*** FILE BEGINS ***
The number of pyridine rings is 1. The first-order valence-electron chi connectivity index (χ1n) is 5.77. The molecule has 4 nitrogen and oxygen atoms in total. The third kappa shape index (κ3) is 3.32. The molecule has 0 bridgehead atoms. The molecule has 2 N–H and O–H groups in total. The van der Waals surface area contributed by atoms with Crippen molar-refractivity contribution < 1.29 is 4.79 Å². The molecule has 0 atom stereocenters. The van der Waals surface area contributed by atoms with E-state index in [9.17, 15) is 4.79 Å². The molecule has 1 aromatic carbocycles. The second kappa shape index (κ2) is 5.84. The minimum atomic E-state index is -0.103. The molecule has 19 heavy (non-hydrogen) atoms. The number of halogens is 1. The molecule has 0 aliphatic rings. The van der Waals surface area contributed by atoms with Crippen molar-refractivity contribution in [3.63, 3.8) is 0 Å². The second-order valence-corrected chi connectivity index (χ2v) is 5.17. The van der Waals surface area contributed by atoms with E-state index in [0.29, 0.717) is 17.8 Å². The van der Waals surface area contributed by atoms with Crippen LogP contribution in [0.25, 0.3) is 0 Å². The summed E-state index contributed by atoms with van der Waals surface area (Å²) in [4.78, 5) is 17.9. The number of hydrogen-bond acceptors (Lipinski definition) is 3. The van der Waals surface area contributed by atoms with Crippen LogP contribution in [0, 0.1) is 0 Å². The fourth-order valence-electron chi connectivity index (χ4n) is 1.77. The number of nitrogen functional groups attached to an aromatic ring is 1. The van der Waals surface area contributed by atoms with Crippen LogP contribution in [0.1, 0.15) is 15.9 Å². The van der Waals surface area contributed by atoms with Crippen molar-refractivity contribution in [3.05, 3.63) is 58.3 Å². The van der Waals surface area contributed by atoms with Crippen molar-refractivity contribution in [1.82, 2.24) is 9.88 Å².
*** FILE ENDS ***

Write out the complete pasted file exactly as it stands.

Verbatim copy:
The number of pyridine rings is 1. The first-order valence-electron chi connectivity index (χ1n) is 5.77. The molecule has 4 nitrogen and oxygen atoms in total. The third kappa shape index (κ3) is 3.32. The molecule has 0 bridgehead atoms. The molecule has 2 N–H and O–H groups in total. The van der Waals surface area contributed by atoms with Crippen molar-refractivity contribution < 1.29 is 4.79 Å². The molecule has 0 atom stereocenters. The van der Waals surface area contributed by atoms with E-state index in [9.17, 15) is 4.79 Å². The molecule has 1 aromatic carbocycles. The second kappa shape index (κ2) is 5.84. The minimum atomic E-state index is -0.103. The molecule has 19 heavy (non-hydrogen) atoms. The number of halogens is 1. The molecule has 0 aliphatic rings. The van der Waals surface area contributed by atoms with Crippen molar-refractivity contribution in [3.63, 3.8) is 0 Å². The second-order valence-corrected chi connectivity index (χ2v) is 5.17. The van der Waals surface area contributed by atoms with E-state index in [0.29, 0.717) is 17.8 Å². The van der Waals surface area contributed by atoms with Crippen LogP contribution in [0.25, 0.3) is 0 Å². The summed E-state index contributed by atoms with van der Waals surface area (Å²) in [4.78, 5) is 17.9. The number of hydrogen-bond acceptors (Lipinski definition) is 3. The van der Waals surface area contributed by atoms with Crippen LogP contribution in [0, 0.1) is 0 Å². The fourth-order valence-electron chi connectivity index (χ4n) is 1.77. The number of nitrogen functional groups attached to an aromatic ring is 1. The van der Waals surface area contributed by atoms with Crippen LogP contribution in [0.1, 0.15) is 15.9 Å². The van der Waals surface area contributed by atoms with Crippen molar-refractivity contribution in [3.05, 3.63) is 58.3 Å². The van der Waals surface area contributed by atoms with Crippen molar-refractivity contribution in [1.82, 2.24) is 9.88 Å².